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Beer, Zoo And Defeat

Germany’s first international match, against Switzerland in Basle on 5 April 1908, was something of an adventure for eleven young German men who had to pay for their own travel to Switzerland after the German football association only gave them 20 marks towards the trip. There was no manager to speak of, which meant that captain Hiller II had to give a team talk shortly before kick-off, which cannot have been easy for him because he hardly knew his team-mates, never mind their strengths or weaknesses. His rather unusual name, Hiller II, is easily explained, however, because he played with his brother and his nephew for FC Pforzheim, which meant that the three Hillers were simply given numbers. Hiller III also played international football, winning three caps for Germany and also featuring for Argentina after emigrating to South America.
Anybody who saw the team before kick-off at 15.00h could have been forgiven for assuming that the Germans were simply a group of tourists. The official German football association report states that: “The Swiss gentlemen turned up about 10 o’clock to take us on a pleasant tour of the city. They then took us to the zoo before we discussed the afternoon match over a glass of beer.”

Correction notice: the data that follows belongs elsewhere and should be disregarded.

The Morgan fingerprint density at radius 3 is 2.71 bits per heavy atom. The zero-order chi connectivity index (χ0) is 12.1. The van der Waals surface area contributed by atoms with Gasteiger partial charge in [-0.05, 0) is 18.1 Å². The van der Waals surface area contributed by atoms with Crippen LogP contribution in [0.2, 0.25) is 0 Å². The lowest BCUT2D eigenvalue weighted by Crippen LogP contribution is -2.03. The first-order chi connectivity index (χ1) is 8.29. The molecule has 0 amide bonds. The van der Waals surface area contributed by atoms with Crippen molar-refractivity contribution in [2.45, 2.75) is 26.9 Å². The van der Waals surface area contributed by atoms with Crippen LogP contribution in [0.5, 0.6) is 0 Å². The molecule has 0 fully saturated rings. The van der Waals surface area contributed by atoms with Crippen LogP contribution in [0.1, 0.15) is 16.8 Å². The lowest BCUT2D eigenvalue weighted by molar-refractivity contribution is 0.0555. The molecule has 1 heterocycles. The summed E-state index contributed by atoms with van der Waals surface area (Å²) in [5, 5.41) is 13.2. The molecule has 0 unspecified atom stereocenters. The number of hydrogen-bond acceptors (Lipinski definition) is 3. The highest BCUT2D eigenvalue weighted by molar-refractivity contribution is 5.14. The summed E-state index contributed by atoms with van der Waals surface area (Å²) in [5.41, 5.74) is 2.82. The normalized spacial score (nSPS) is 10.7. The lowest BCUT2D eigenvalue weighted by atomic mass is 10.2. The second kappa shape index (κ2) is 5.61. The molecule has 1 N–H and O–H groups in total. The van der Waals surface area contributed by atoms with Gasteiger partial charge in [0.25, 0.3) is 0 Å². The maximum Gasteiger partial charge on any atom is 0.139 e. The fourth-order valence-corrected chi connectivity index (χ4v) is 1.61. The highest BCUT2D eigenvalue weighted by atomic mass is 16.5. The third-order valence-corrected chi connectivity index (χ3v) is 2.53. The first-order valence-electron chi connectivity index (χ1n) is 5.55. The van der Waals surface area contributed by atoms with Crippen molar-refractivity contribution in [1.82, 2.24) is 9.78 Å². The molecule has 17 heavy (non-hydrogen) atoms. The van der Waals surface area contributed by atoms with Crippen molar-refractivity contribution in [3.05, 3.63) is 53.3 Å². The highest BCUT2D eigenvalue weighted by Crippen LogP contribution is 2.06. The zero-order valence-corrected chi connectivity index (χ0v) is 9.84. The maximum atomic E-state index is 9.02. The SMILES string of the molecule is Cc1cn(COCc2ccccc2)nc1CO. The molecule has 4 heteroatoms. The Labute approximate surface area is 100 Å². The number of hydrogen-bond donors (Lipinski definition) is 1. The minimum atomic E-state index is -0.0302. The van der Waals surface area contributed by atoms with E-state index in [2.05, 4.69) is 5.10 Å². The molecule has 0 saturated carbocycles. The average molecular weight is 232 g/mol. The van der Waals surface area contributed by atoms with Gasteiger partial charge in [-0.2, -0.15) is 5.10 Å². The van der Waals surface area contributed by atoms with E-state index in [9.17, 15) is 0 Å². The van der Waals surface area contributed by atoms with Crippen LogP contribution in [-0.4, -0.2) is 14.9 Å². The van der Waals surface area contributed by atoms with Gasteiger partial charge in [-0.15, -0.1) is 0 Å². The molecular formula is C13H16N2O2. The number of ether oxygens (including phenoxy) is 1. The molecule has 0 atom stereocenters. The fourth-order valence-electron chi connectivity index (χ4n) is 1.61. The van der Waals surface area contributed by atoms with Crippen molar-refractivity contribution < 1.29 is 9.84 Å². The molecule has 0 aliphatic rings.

The “Swiss gentlemen” had obviously drunk a little more than they had intended as Becker gave Germany an early lead. But after a heavy storm around the 20-minute mark, the hosts stepped up a gear and goals from Kampfer, Hug and Pfeiffer gave them a 3-1 half-time lead, paving the way for their eventual 5-3 victory. The atmosphere at the evening banquet was cordial, to say the least. Switzerland goalkeeper Dreyfuss decided to demonstrate a save and in doing so sent bottles of mustard and sauce flying from the table and over Becker’s dinner jacket, which he had hired for 12 marks. Becker apparently had to pay 48 marks to have the suit cleaned. Germany’s first international match was certainly a costly affair for the 18-year-old student who never played for Germany again, despite having the honour of scoring his country’s first-ever goal.